Amazon will be keeping tabs on how and when we use our gift cards to bolster its targeted advertising system, but that's not the primary motivation.

Today our wallets, tomorrow the world

Amazon's biggest enemy is cash, and Wallet is another step toward eliminating it. Almost as soon as it launched, rumours started ramping up about an upcoming card reader similar to what Square and PayPal offer. Amazon already processes transactions for other businesses with its Amazon Payments product, so a fleet of card readers shouldn't be that hard to implement. The eventual goal could be to turn Wallet into a seamless system for buying everything, online or off.

All of the pieces are there. Even if its phone experiment fails, Amazon Wallet could represent a whole new chapter in the company's story, one that takes the experience off the Web and follows consumers everywhere they go.

Join the newsletter!

Error: Please check your email address.
Show Comments

Blog Posts

The competitive advantage Australian retailers have over Amazon

With all of the hype around Amazon, many online retailers have been trying to understand how they can compete with the American retail giant.

Joel Milligan

Performance manager, Columbus Agency

How to become the customer experience custodian

The number one objective enterprises give for embarking on a digital transformation is to improve customer experiences with new engagement models, according to IDC’s 2017 global study.

Fear not: It's only a robot

Every time I pass through the automated border controls at the Sydney airport I walk away with a feeling of exasperation on the one hand and relief on the other. Exasperation, because the face recognition technology inevitably always fails to recognise me. Relief, because we seem to be safely years away from the Orwellian reality of states controlling every aspect of our lives; something the media is keenly warning us against each day.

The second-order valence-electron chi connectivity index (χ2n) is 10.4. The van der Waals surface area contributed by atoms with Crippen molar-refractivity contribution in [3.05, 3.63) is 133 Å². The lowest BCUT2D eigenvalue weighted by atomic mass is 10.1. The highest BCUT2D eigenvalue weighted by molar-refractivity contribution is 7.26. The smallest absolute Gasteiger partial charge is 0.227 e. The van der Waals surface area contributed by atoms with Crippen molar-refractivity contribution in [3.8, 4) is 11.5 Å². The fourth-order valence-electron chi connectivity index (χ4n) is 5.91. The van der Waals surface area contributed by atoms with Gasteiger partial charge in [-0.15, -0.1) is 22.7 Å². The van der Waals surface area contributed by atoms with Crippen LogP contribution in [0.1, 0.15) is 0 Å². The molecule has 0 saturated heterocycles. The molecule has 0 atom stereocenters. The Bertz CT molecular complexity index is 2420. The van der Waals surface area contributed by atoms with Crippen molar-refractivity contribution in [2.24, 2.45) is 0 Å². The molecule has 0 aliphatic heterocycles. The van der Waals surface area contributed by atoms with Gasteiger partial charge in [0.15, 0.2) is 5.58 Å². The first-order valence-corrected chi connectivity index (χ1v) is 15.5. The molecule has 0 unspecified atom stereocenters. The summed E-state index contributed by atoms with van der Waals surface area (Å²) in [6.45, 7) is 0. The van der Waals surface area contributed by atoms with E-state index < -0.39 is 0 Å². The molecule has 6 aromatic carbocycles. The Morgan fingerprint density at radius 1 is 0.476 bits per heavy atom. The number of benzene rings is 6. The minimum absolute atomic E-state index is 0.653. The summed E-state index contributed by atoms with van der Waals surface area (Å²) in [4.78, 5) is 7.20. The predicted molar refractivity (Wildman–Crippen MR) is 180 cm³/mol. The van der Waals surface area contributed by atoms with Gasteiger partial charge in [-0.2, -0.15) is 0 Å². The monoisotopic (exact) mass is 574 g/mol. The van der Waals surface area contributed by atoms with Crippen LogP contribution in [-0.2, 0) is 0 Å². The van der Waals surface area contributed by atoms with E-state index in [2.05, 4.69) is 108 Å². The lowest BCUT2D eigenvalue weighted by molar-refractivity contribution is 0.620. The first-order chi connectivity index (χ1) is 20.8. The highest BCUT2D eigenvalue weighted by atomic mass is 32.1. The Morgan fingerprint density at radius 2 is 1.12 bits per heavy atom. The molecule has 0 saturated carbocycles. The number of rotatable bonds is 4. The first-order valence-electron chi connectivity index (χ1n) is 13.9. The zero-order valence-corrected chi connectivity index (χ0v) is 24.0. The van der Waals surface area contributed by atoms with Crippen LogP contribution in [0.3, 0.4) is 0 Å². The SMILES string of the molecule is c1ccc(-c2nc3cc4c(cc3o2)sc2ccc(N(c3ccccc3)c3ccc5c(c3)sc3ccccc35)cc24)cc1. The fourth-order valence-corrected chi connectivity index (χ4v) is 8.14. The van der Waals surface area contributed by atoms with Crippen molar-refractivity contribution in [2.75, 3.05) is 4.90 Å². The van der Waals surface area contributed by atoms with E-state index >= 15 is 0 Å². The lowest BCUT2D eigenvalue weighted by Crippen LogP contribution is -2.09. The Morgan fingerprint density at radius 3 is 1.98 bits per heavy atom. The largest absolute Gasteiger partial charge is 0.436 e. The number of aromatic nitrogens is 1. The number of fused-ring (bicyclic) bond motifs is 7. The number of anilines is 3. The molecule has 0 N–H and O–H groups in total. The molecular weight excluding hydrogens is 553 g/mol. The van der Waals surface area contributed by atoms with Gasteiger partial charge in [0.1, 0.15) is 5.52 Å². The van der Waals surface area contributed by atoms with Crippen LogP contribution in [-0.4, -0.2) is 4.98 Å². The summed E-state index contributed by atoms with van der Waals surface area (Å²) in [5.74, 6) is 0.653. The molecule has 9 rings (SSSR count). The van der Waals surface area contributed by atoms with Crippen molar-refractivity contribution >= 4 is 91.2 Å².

Dan Kalinski

CEO, iProspect Australia and New Zealand

I worked at Momentum when the transformation started way back in 2013 (not 2015 as stated in the article). It was a painfully slow and co...

Jay

How Momentum Energy has transformed its entire business to be customer-led

Read more

Another buzzword thoughtlessly latched onto, without any thought for the implications on the organisations that have to lumber through th...

Tired

Rolling out agile marketing at Deakin

Read more

Useful., also don’t miss out on these 5 features of Adobe Experience Cloud - Visit here > http://www.softcrylic.com/b...

Sunil Joseph

Adobe debuts Advertising Cloud, Experience Cloud

Read more

the systems that run these things are teachable just like a car, theres stuff still yet to come out to bring up the automation grade, b...

Magnus Robert Carl Wootton

Fear not: It's only a robot - Big data delivery - CMO Australia

Read more

Marin Software’s digital marketing solution as a short way of streamlining and finding a scalable solution...

Al Drazhev

How BizCover is boosting search advertising success

Read more

Latest Podcast

More podcasts

Sign in